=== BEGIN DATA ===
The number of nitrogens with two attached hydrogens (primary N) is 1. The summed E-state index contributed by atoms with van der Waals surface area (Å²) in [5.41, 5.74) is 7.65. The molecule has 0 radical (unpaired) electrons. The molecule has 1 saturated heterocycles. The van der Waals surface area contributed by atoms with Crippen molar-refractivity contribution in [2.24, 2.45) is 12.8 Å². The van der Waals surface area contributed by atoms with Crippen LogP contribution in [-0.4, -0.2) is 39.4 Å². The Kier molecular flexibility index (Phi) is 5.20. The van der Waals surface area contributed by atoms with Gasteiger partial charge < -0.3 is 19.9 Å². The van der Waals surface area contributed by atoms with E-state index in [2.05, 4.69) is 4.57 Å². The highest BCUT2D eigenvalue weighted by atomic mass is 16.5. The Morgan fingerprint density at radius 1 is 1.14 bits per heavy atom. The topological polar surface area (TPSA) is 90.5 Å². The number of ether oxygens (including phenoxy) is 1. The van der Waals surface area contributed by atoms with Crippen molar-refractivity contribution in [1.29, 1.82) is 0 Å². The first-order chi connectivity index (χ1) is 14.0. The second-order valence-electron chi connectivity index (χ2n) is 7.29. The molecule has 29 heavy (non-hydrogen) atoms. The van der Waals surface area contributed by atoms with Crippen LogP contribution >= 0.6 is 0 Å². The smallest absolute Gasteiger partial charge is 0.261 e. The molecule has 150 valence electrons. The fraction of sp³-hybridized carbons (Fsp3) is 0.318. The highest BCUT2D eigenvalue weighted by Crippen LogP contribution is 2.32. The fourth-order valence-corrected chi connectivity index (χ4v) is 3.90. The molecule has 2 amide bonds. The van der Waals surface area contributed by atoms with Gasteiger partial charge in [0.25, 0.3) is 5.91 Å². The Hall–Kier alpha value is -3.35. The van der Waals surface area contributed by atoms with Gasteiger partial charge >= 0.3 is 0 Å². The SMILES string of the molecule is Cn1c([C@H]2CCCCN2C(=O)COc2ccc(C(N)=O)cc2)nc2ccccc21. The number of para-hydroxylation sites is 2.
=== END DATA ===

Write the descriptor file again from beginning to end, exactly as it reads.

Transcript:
The number of nitrogens with two attached hydrogens (primary N) is 1. The summed E-state index contributed by atoms with van der Waals surface area (Å²) in [5.41, 5.74) is 7.65. The molecule has 0 radical (unpaired) electrons. The molecule has 1 saturated heterocycles. The van der Waals surface area contributed by atoms with Crippen molar-refractivity contribution in [2.24, 2.45) is 12.8 Å². The van der Waals surface area contributed by atoms with Crippen LogP contribution in [-0.4, -0.2) is 39.4 Å². The Kier molecular flexibility index (Phi) is 5.20. The van der Waals surface area contributed by atoms with Gasteiger partial charge < -0.3 is 19.9 Å². The van der Waals surface area contributed by atoms with E-state index in [2.05, 4.69) is 4.57 Å². The highest BCUT2D eigenvalue weighted by atomic mass is 16.5. The Morgan fingerprint density at radius 1 is 1.14 bits per heavy atom. The topological polar surface area (TPSA) is 90.5 Å². The number of ether oxygens (including phenoxy) is 1. The van der Waals surface area contributed by atoms with Crippen molar-refractivity contribution in [1.29, 1.82) is 0 Å². The first-order chi connectivity index (χ1) is 14.0. The second-order valence-electron chi connectivity index (χ2n) is 7.29. The molecule has 29 heavy (non-hydrogen) atoms. The van der Waals surface area contributed by atoms with Crippen LogP contribution >= 0.6 is 0 Å². The smallest absolute Gasteiger partial charge is 0.261 e. The molecule has 150 valence electrons. The fraction of sp³-hybridized carbons (Fsp3) is 0.318. The highest BCUT2D eigenvalue weighted by Crippen LogP contribution is 2.32. The fourth-order valence-corrected chi connectivity index (χ4v) is 3.90. The molecule has 2 amide bonds. The van der Waals surface area contributed by atoms with Gasteiger partial charge in [0.25, 0.3) is 5.91 Å². The Hall–Kier alpha value is -3.35. The van der Waals surface area contributed by atoms with Gasteiger partial charge >= 0.3 is 0 Å². The SMILES string of the molecule is Cn1c([C@H]2CCCCN2C(=O)COc2ccc(C(N)=O)cc2)nc2ccccc21. The number of para-hydroxylation sites is 2.